THE LONG EMBRACE: RAYMOND CHANDLER AND THE WOMAN HE LOVED
By Judith Freeman
Pantheon, 353 pages, $25.95
Casting about for something new to say about Raymond Chandler—exemplar of the hard-boiled school of crime fiction, creator of iconic private eye Philip Marlowe, author of such classics of the genre as The Big Sleep and Farewell, My Lovely—novelist Judith Freeman hit upon the idea of writing about Chandler’s three-decade marriage to his much older wife, Cissy. Why did Chandler marry a woman almost his mother’s age, two weeks after his mother died? And why did the couple then change residences more than 30 times in 30 years?
Unfortunately, not much is known about Pearl Eugenia “Cissy” Hurlburt Chandler—Ray burned all their correspondence after her death, along with some racy photos she’d posed for in her misspent youth as an artist’s model in Harlem—and this leaves her would-be biographer to fill 327 pages much like an impromptu hand-shadow artist vamping in front of a filmless projector. Ms. Freeman tediously visits all 30-plus residences, only to find most of them demolished, locked up or otherwise inaccessible. (After half a century? Who’d have thought?) She tells numerous stories, neither interesting nor relevant, about herself. She indulges in the temptation every fan of Chandler must resist: the urge to do a bad Chandler impression, sometimes by coining tough-sounding but tin-eared similes, sometimes by pretending that her visits to a batch of old apartments makes her a heroine out of one Chandler’s detective stories, and sometimes both. “I drove around,” she writes, “[like] a cat burglar casing the joints.” (You get the sense that she feels very brave for taking a trip up to Harlem at one point. She tells us she needs “a hot bath” afterward.)
When all else fails, she just makes things up. Like the lowest tabloid scribbler, she peppers the book with lurid speculation phrased passive-aggressively in question form: “Could Cissy over a period of years have developed an addiction to mood-altering or pain-killing drugs?” “Was the secret he alluded to an affair?” She drops the big one at the book’s midpoint: Was Raymond Chandler gay? (“The whiff of homosexual attraction hangs over the story like a cloud of cheap aftershave.”) She admits she doesn’t have much basis for these accusations—“I had nothing more than a suspicion”; “The evidence for this deduction is admittedly flimsy”—but that doesn’t stop her from trafficking in juicy, page-filling innuendo. “Whether any of this really fits with Chandler’s life,” she writes, “who can say?” Who, indeed.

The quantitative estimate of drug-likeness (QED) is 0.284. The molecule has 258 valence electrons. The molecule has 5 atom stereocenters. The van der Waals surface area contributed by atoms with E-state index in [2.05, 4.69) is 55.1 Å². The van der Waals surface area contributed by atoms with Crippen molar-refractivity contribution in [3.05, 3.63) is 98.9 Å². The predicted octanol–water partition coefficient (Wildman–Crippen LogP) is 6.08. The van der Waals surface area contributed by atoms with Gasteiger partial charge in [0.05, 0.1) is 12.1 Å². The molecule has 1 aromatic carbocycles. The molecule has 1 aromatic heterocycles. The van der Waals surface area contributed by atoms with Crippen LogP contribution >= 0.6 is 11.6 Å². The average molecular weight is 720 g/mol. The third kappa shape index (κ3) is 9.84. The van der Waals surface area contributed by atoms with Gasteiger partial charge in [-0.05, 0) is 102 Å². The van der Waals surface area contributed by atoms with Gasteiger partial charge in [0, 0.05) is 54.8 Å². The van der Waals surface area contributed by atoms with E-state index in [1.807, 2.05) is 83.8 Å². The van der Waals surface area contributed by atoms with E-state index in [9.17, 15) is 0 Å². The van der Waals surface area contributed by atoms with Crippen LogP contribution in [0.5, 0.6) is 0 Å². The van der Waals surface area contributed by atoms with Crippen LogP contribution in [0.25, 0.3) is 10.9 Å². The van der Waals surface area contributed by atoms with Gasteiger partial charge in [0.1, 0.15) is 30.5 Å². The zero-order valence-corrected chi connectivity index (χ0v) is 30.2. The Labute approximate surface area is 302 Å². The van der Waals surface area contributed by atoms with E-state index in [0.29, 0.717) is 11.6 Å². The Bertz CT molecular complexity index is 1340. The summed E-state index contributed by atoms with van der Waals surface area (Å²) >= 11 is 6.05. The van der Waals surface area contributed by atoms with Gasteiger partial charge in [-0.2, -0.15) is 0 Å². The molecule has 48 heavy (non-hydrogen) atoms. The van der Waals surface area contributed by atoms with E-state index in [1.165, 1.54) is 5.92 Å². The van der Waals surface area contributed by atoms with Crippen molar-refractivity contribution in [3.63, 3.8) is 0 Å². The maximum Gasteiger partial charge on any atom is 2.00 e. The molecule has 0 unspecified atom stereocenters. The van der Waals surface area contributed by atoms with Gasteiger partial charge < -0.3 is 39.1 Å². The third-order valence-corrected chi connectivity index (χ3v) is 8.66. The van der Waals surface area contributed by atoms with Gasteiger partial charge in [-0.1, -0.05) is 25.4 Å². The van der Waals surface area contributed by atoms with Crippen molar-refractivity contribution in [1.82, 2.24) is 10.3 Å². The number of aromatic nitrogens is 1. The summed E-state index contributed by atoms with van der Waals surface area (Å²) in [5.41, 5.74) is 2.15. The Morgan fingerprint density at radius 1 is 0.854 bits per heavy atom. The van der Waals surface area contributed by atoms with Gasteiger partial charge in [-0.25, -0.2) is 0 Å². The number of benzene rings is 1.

In fairness, not all the charges come wholly out of thin air. The gay rumors, for instance, began during Chandler’s life, when he was attacked for writing gay-coded prose by the marvelously named Gershon Legman. And there’s no question that Chandler was a drunk, a depressive, a failed suicide—these things are well known. But did his wife really do housework in the nude because she was a devotee of the strange German regimen Ms. Freeman has turned up (“the Mensendieck System”), or just because it’s hot in California and sometimes you don’t feel like getting dressed?
The Long Embrace is at its best when it quotes Chandler—either his novels or his surviving correspondence. Ms. Freeman poignantly evokes Cissy’s last days, slowly dying (“by half-inches,” Chandler wrote) of fibrotic lung disease while Chandler was working on his finest novel, The Long Goodbye. But Ms. Freeman adds little to the primary sources here. Readers interested in getting to know Chandler and his wife would do better to read one of the many editions of his collected letters (the Library of America Later Novels and Other Writings volume is a good starting point) and to leave the breathless possibility that Ray Chandler was a sexually repressed, adulterous, leg-fetishizing mama’s boy to Judith Freeman, Gershon Legman and their ilk.
Charles Ardai is the founder and editor of Hard Case Crime. He can be reached at email@example.com.
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